Mourning DC

I’ve been meaning to write about the only camera that lasted more than two years in my brutal hands since I realized it was turning five years old, that was sometime in January of 2016. It was supposed to be an appreciation post about its specs, a summary of all the places we’ve been and things we’ve gone through, a pledge to learn about its ins and outs, a resolve to use the manual mode instead of being content with Intelligent Auto, and lastly, a declaration that even though there are better mirrorless and compact cameras in the market, I wouldn’t trade DC (yes, I name my things and it’s short for Darren Crepsley because I was into The Saga of Darren Shan in 2010) for another.img_5715img_5717img_5719To accompany the post, I even practiced taking pictures using the manual mode. I tried changing the ISO and shutter speed and apertures etcetera and was pretty satisfied with the results. There was even a paragraph in the draft version that went: “We change while things remain constant so I don’t need a new camera because I will eventually get bored with it. Better to be happy with what I already have.” Oha!SONY DSCSONY DSCUnfortunately, as fate (or my absentmindedness) would have it, I’d lose my beloved to the ocean in April of 2015. I was in Lahos Island in Caramoan, the first we visited for that trip. The view was beautiful — blue sky, rock formations, white sand, unearthed treasure chests for props. Someone asked me to take his picture using a phone camera. Wanting to take the best photo I could (because I’m a firm believer of the cliche “memories fade but photographs stay the same” HAHAHA), I submerged my body stomach-deep into the water. A few clicks later, it hit me with a chill through my spine even if it was summer that I was wearing DC around my neck. I quickly went back ashore, removed the battery and covered it in a towel. In that moment I knew it was too late because if there’s one thing I remember in chemistry, it’s that salt and metals don’t go together.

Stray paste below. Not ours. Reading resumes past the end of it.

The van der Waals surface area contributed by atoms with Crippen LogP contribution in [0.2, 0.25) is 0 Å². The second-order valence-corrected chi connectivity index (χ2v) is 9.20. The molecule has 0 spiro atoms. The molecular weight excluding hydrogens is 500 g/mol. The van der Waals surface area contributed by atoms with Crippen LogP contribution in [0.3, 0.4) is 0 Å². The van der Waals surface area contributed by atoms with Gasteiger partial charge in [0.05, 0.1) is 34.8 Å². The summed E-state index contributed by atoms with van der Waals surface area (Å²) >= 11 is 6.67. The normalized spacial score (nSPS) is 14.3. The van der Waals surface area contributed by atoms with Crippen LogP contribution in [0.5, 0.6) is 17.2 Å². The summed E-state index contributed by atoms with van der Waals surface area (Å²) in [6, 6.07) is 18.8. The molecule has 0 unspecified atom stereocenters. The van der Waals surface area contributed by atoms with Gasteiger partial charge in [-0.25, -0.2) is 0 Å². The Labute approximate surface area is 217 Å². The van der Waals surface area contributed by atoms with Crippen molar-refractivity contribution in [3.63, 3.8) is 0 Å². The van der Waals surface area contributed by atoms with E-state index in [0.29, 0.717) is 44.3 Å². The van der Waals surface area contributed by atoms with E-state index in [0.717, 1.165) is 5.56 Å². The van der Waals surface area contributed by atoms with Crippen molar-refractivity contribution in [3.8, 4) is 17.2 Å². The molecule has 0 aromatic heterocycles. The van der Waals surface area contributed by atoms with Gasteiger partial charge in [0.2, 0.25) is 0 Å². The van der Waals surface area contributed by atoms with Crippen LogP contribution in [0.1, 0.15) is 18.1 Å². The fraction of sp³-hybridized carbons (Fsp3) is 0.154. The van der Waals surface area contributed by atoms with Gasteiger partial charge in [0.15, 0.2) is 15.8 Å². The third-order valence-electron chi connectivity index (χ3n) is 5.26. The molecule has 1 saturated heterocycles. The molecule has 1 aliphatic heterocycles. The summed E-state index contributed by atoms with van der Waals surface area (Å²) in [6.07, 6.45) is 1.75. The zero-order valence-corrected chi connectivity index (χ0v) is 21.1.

For some reason, I was calm at that time. Maybe it’s the peace brought by the finality of things. Or maybe it’s denial, being the first stage of grief. I remember wanting to wash it with purified water but we were on an island and no one brought drinking water so I just shrugged it off. In fact, I was more worried about what gadget to use with picture taking for the remainder of the trip. I just told myself I’d bring my camera to Hidalgo st. (a magical place where cameras are revived) first thing when I arrive in Manila.

I did bring it to Quiapo. The repairman told me to call in three days for the diagnosis but advised that there was only a 20% chance of success. I’d take 20 over nothing. He quoted a price, 3,500 pesos. It was a lot for a student like me especially since I just burned my money on the trip (a bad habit of mine) but I was willing to do everything I can to gather the amount including borrowing money (which I hate doing). After a week, I was told the bad news I already knew. The main board has short circuited and even after the repairman washed everything with a solution I forgot the name of, the insides of DC was corroded beyond repair. I got its useless body back the same way corpses are returned to the family. Now, it’s stored in a box at home, together with letters and others with attached sentiment, things that make me nostalgic.

Unlike when I lost my previous cameras (mostly due to theft/robbery), no tears were shed for DC. Repeating what I said in my Caramoan post, I just roam around with a camera-shaped hole in my chest that’s usually unnoticeable thanks to better quality pictures from smartphones but grows bigger whenever I’m in a new place or an important gathering.

It’s kinda nonsense (laughable, even) to write an obituary about a broken camera but I couldn’t help it. It feels right to bid goodbye, albeit a year later, to something that left me with countless memories before thinking about a replacement*. So yeah, goodbye DC, you’ve worked well!img_5724



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